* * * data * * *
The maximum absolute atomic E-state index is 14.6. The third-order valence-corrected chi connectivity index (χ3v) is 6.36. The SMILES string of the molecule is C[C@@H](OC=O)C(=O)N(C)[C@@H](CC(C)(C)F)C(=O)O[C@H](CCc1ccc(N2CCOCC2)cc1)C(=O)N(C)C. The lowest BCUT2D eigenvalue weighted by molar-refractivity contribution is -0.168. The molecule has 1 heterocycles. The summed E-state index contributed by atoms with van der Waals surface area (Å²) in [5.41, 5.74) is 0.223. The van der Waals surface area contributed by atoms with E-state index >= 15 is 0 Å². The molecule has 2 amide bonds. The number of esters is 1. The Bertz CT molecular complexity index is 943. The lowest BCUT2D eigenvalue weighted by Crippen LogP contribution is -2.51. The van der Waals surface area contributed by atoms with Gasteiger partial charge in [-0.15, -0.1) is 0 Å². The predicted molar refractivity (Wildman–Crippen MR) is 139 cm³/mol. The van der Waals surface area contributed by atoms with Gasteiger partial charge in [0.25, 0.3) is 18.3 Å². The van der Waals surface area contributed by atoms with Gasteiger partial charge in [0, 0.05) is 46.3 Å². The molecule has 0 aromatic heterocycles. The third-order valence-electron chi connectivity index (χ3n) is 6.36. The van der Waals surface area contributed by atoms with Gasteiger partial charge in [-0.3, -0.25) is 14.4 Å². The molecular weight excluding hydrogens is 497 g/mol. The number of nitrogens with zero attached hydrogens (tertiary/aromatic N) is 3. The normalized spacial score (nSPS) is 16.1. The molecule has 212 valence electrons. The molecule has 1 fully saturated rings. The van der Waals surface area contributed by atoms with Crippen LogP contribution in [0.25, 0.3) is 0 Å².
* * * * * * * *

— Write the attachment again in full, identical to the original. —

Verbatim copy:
The maximum absolute atomic E-state index is 14.6. The third-order valence-corrected chi connectivity index (χ3v) is 6.36. The SMILES string of the molecule is C[C@@H](OC=O)C(=O)N(C)[C@@H](CC(C)(C)F)C(=O)O[C@H](CCc1ccc(N2CCOCC2)cc1)C(=O)N(C)C. The lowest BCUT2D eigenvalue weighted by molar-refractivity contribution is -0.168. The molecule has 1 heterocycles. The summed E-state index contributed by atoms with van der Waals surface area (Å²) in [5.41, 5.74) is 0.223. The van der Waals surface area contributed by atoms with E-state index >= 15 is 0 Å². The molecule has 2 amide bonds. The number of esters is 1. The Bertz CT molecular complexity index is 943. The lowest BCUT2D eigenvalue weighted by Crippen LogP contribution is -2.51. The van der Waals surface area contributed by atoms with Gasteiger partial charge in [-0.15, -0.1) is 0 Å². The predicted molar refractivity (Wildman–Crippen MR) is 139 cm³/mol. The van der Waals surface area contributed by atoms with Gasteiger partial charge in [0.25, 0.3) is 18.3 Å². The van der Waals surface area contributed by atoms with Gasteiger partial charge in [0, 0.05) is 46.3 Å². The molecule has 0 aromatic heterocycles. The third-order valence-electron chi connectivity index (χ3n) is 6.36. The van der Waals surface area contributed by atoms with Gasteiger partial charge in [-0.3, -0.25) is 14.4 Å². The molecular weight excluding hydrogens is 497 g/mol. The number of nitrogens with zero attached hydrogens (tertiary/aromatic N) is 3. The normalized spacial score (nSPS) is 16.1. The molecule has 212 valence electrons. The molecule has 1 fully saturated rings. The van der Waals surface area contributed by atoms with Crippen LogP contribution in [0.25, 0.3) is 0 Å².